Wayward serval warms up to green chile and is captured unharmed

A serval, a large African cat, was captured unharmed in Hyde Park and is now at the Albuquerque Biopark. Lance Cherry/Courtesy New Mexico Game and Fish Department

Even an African cat can’t resist Hatch green chile seasoning.

The serval seen roaming Hyde Memorial State Park by nearby residents and park employees was captured unharmed with a live trap early Thursday morning by New Mexico Game and Fish and parks staff.

The department credited the Market Street supermarket on North Guadalupe Street with donating a seasoned rotisserie chicken used as bait.

Tristanna Bickford, a department spokeswoman, told The New Mexican the animal was reported to Game and Fish last Friday but she couldn’t say how long the cat had been in Hyde Park.

Reader submitted video of the serval roaming Hyde Memorial State Park before its capture.

Bickford said conservation officers are investigating how the serval, native to southern Africa, ended up in the hills northeast of Santa Fe, but she could not comment on any details of an ongoing investigation.

Servals, a medium-sized hunting cat, stand about 2 feet tall at the shoulder. Their long legs, big ears and coloration — a golden dun with black spots and thin stripes — help make them one of the most efficient killers on the African savanna.

Lynn Tupa, a manager at the Albuquerque Biopark, confirmed the cat is being kept there until a new home can be found.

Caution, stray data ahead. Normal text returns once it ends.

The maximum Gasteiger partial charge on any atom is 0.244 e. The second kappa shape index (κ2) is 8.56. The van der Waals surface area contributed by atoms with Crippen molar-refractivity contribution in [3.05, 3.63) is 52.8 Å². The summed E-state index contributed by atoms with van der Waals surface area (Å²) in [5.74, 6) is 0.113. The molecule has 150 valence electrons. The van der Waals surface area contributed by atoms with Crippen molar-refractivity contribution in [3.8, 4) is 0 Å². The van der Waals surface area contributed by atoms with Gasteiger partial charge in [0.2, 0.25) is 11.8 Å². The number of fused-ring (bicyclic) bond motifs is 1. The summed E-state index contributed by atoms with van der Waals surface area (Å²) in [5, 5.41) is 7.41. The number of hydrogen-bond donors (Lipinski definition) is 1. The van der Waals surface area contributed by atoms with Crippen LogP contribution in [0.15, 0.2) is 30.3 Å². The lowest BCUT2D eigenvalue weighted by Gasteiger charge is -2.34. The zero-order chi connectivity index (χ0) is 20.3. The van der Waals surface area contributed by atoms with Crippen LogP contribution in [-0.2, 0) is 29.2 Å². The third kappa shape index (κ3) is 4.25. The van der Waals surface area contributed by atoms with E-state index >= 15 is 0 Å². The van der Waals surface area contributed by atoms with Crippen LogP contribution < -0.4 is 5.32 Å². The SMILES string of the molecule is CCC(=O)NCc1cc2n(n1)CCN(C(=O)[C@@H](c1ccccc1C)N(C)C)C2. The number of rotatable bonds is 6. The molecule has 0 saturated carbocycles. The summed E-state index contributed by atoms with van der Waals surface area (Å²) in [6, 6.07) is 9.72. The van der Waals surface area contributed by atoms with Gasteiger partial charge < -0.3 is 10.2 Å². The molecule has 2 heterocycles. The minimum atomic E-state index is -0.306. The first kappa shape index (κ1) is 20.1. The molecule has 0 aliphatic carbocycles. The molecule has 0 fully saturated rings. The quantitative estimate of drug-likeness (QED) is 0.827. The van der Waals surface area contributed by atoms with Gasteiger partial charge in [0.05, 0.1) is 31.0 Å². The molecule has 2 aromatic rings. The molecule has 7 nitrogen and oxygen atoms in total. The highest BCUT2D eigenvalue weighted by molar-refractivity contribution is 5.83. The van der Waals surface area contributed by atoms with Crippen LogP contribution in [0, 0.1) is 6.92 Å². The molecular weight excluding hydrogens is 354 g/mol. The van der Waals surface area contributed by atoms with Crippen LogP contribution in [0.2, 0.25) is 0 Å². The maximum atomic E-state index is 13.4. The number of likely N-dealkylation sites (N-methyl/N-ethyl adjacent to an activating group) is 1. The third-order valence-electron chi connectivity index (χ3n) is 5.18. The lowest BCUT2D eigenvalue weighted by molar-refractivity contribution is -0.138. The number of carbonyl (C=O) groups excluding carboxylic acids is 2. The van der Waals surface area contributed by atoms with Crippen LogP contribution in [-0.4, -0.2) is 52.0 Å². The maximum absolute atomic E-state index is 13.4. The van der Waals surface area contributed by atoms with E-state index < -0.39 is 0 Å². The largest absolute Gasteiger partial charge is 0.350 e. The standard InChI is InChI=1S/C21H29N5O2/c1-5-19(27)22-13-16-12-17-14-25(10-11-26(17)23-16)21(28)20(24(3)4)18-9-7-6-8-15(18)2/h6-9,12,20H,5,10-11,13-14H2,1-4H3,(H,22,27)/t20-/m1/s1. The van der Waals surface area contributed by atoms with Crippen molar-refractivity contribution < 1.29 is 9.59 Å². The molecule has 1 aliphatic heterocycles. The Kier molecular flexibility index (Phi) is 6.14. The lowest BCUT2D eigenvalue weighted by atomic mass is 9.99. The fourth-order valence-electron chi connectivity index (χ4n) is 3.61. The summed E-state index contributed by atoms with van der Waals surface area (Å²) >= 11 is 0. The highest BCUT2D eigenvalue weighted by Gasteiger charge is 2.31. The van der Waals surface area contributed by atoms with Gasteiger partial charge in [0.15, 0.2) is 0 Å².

The 30-pound male will be quarantined for 30 days to make sure he hasn’t contracted any diseases or parasites. Re-homing options include other zoos, but Tupa said that without knowing his genetic makeup, the serval might not be considered valuable because zoos need to know an animal’s genetic history for use in breeding programs.

Otherwise, he might be sent to a sanctuary or trained for educational purposes, depending on a temperament assessment, she said.

Tupa said the creature was in decent health but possibly underweight. The cat “wolfed down” food zookeepers gave to him Thursday afternoon.

“He looks thin to me,” she said in a phone interview. “I’m not sure if he’s thin because he’s been outside for a while or if he was not fed the correct diet in captivity.”

Tupa said people need to consider the consequences of owning exotic animals.

“When they’re kittens, they look cute, but they grow up to be wild animals and make terrible pets,” she said.

Servals are listed as Class IV species with Game and Fish, meaning they are illegal to import or possess in New Mexico without a zoo license.